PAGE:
For so long my thoughts had been centered on everything I had lost and the shortcomings of our new church community, yet I hadn’t worked to make anything different. In Greeley, my friends likened me to a little bird leaving its nurturing nest, going into the world to “spread the gospel”, carrying a flaming torch into a place that needed life and light. I had high hopes, and felt myself a heroic missionary of sorts, off to be a foot-soldier of the “new evangelization”. But none of that had materialized. Rather than investing my talents for the Master, I had buried them deeply. My “torch” had been little more than a flickering candle which quickly burned low without my friends to fan the flame. After eight years, I had little to show the Master who had entrusted me with much. I had made small effort on his behalf, or my own.
About this time, I ran into a woman I knew. We had talked a few times in the past, but no more. I suggested that we get together, and the next week found myself in her kitchen, comparing stories of our strangely parallel lives. I went away thinking I had finally found a friend–only to learn that she and her family would soon be moving to Arizona. I smiled at the irony and at the same time prayed, “Who, Lord? Who can be a friend for me?”
A woman’s face immediately came to mind. She was someone in my family that I knew only little and cared for even less. I had prayed for her routinely, because she had no faith and seemed deeply wounded. Lately I had been convicted to change my prayers for her to prayers for myself: “Lord, help me to love her. Help me to see her with your eyes.” It occurred to me that I had wronged her in many ways and had been less than loving. Now, God presented her to me as a candidate for friendship.
I resisted, of course. But later that day I was running an errand and found myself driving past her house. After desperate consultation with the Holy Spirit, I pulled in. Ringing the doorbell was difficult, but she welcomed me in and listened patiently as I apologized for the hurtful things I had done. I proposed a new friendship, and asked if she would be willing to meet on a regular basis to get to know one another. To my surprise and relief, she graciously accepted. Even more surprising, I’m looking forward to my time with her.
Soon after, I was invited to join a ladies Bible study in a local protestant church. I was tempted pass, but instead steeled myself and plunged in. I found a warm group of women searching God’s word together. Their fellowship was so sweet, and something I had dearly missed. I can’t wait to return to them next month.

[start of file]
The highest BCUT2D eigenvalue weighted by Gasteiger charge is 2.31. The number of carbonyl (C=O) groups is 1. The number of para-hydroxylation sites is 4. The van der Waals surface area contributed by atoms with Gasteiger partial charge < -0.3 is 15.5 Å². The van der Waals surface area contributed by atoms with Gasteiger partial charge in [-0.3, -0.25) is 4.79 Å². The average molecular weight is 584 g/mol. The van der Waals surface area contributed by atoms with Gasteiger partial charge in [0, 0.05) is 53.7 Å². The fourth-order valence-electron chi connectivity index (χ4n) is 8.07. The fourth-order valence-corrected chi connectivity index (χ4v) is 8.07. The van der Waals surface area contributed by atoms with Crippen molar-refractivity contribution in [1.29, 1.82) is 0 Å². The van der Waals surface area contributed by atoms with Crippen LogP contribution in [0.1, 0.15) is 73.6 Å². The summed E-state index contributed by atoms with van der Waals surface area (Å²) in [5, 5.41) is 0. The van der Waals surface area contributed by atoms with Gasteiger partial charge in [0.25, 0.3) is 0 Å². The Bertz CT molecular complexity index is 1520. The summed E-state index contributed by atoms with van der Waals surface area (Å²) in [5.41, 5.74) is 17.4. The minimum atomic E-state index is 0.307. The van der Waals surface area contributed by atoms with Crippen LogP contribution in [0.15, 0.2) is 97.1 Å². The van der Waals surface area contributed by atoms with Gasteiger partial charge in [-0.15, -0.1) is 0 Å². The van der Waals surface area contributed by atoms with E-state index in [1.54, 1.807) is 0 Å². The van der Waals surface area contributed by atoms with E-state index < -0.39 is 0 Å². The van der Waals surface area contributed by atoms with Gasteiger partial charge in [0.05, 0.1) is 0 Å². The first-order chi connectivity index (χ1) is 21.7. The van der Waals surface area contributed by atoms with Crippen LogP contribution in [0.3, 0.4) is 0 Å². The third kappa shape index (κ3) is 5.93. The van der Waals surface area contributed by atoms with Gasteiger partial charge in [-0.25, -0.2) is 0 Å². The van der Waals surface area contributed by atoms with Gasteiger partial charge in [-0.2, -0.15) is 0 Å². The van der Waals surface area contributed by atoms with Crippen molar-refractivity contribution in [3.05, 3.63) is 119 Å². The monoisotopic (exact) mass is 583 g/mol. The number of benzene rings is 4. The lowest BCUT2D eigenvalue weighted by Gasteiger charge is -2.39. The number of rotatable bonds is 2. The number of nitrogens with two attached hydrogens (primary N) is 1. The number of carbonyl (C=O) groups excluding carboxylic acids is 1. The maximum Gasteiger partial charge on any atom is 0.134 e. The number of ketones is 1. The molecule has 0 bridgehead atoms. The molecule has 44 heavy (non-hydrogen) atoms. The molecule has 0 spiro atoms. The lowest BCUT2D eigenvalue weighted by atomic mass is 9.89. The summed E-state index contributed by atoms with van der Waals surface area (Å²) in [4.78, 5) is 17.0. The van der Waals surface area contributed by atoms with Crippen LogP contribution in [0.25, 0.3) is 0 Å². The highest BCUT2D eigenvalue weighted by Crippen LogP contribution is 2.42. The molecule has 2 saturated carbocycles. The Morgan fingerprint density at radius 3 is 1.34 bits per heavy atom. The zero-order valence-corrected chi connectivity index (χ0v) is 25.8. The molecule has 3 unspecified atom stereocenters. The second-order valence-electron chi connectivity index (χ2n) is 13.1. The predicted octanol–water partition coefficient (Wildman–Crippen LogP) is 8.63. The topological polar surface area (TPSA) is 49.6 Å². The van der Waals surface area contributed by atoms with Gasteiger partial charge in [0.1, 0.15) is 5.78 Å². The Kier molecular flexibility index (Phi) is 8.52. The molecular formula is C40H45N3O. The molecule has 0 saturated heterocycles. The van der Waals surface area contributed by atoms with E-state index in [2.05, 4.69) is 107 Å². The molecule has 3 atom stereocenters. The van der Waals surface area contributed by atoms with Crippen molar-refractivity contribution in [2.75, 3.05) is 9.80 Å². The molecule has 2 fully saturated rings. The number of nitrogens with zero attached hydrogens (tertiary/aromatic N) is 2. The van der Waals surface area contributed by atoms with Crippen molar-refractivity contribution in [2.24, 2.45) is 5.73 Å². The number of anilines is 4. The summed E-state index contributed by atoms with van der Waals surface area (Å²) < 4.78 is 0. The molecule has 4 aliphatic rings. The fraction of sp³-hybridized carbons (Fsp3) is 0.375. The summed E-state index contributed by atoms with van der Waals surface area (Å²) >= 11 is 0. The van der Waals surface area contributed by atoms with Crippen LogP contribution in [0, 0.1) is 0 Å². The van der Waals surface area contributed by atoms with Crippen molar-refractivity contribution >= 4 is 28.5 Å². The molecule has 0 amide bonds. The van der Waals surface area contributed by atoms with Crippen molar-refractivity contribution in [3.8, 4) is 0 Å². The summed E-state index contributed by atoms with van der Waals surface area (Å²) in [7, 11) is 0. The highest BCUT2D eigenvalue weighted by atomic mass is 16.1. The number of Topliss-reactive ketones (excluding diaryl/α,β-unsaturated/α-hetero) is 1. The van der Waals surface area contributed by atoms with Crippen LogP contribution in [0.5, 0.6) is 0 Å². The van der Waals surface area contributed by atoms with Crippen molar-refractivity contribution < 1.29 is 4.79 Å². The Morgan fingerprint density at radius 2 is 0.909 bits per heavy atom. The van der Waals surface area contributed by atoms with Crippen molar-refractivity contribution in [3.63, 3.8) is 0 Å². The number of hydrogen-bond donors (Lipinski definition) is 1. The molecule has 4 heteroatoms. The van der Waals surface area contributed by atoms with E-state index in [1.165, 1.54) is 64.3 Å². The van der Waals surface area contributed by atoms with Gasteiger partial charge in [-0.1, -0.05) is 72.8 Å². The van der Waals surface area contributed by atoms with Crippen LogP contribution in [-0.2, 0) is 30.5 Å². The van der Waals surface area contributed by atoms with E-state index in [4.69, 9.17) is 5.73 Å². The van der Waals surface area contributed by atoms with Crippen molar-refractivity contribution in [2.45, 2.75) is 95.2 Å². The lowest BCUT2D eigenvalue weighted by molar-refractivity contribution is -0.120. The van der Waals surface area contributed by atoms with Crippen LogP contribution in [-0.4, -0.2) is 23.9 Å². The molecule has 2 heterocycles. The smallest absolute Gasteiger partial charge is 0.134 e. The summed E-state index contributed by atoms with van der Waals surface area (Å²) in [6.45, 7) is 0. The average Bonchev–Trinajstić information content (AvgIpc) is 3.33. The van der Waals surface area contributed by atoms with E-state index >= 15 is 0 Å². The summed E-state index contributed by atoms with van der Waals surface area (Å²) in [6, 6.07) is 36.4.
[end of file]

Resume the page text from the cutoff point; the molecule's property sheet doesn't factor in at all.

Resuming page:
When I finally put forth a small effort, God met me halfway. There is still much for me to work toward, particularly within my parish home. But now, at long last, I think I’m letting go of the past and moving forward. Greeley was a tinderbox, where so many flames were kindled. It’s time for me to stir the embers of the torch I was given and use it to set the world afire. My old friends and our times together are irreplaceable, but this Lent, I’m glad to be giving up Greeley.
Cloud, Henry and John Townsend. Boundaries. Grand Rapids: Zondervan, 1992. 99. Print.
I went to a funeral a few weeks ago. A close friend of mine from high school and college lost her father after a sudden stroke. My mom and I drove together and visited with several of my school friends and their mothers, catching up and consoling each other for our friends’ loss.
The funeral itself was very touching, but what stood out to me the most was how poignantly lonely the previous generation seemed.
I saw a newly-widowed woman, with her only-child-daughter (my friend, who is married with two children) living over 1,500 miles away.
I saw another widow – who’s only-child-daughter (another friend, engaged to be married) lives over 800 miles away.
I saw an aging couple, who’s only-child-daughter (my single friend) lives over 400 miles away.
I saw another couple, who’s two daughters (both married with one child each) live hundreds of miles away.
Sure, they get together for holidays and a few special events, but beyond that they seemed to be strangers.
I slowly started to realize that I was clearly the outcast in the group, married with four children and living within three miles of both my parents and my in-laws. Two of my three siblings also live within the same town.
I quickly was overwhelmed by feelings of my own family’s drama. You know, the classics: strong personalities vs weak ones, short-tempered fathers, opinionated mothers, and babble-on-forever mother-in-laws, trying to figure how to squeeze in your sister’s baby shower between your 2nd-grader’s First Communion and the school charity dance, and oh yeah – gotta make sure someone can babysit! WHEW! Yes, I have to admit – my crazy life often makes my head spin!